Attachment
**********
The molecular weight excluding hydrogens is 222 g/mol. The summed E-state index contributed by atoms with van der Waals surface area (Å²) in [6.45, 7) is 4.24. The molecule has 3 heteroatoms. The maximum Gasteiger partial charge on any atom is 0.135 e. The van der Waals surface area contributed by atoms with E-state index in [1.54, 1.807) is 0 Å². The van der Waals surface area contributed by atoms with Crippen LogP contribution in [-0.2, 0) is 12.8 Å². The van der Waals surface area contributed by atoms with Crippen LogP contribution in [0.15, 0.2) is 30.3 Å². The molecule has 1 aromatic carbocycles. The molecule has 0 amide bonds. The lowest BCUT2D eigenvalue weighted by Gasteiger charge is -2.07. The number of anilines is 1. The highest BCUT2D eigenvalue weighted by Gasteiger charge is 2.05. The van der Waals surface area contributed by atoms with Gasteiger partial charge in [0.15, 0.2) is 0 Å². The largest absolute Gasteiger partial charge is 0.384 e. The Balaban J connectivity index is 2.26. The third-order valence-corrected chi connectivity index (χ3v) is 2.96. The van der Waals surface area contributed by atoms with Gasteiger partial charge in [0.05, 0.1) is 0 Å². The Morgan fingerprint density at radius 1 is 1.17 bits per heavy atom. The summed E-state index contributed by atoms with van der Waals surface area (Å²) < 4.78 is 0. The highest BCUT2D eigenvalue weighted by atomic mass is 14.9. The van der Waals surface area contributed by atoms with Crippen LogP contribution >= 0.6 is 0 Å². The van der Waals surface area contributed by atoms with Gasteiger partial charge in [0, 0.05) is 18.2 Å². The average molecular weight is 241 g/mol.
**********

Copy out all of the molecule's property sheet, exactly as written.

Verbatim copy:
The molecular weight excluding hydrogens is 222 g/mol. The summed E-state index contributed by atoms with van der Waals surface area (Å²) in [6.45, 7) is 4.24. The molecule has 3 heteroatoms. The maximum Gasteiger partial charge on any atom is 0.135 e. The van der Waals surface area contributed by atoms with E-state index in [1.54, 1.807) is 0 Å². The van der Waals surface area contributed by atoms with Crippen LogP contribution in [-0.2, 0) is 12.8 Å². The van der Waals surface area contributed by atoms with Crippen LogP contribution in [0.15, 0.2) is 30.3 Å². The molecule has 1 aromatic carbocycles. The molecule has 0 amide bonds. The lowest BCUT2D eigenvalue weighted by Gasteiger charge is -2.07. The number of anilines is 1. The highest BCUT2D eigenvalue weighted by Gasteiger charge is 2.05. The van der Waals surface area contributed by atoms with Gasteiger partial charge in [0.15, 0.2) is 0 Å². The largest absolute Gasteiger partial charge is 0.384 e. The Balaban J connectivity index is 2.26. The third-order valence-corrected chi connectivity index (χ3v) is 2.96. The van der Waals surface area contributed by atoms with Gasteiger partial charge in [0.05, 0.1) is 0 Å². The Morgan fingerprint density at radius 1 is 1.17 bits per heavy atom. The summed E-state index contributed by atoms with van der Waals surface area (Å²) < 4.78 is 0. The highest BCUT2D eigenvalue weighted by atomic mass is 14.9. The van der Waals surface area contributed by atoms with Crippen LogP contribution >= 0.6 is 0 Å². The van der Waals surface area contributed by atoms with Gasteiger partial charge in [0, 0.05) is 18.2 Å². The average molecular weight is 241 g/mol.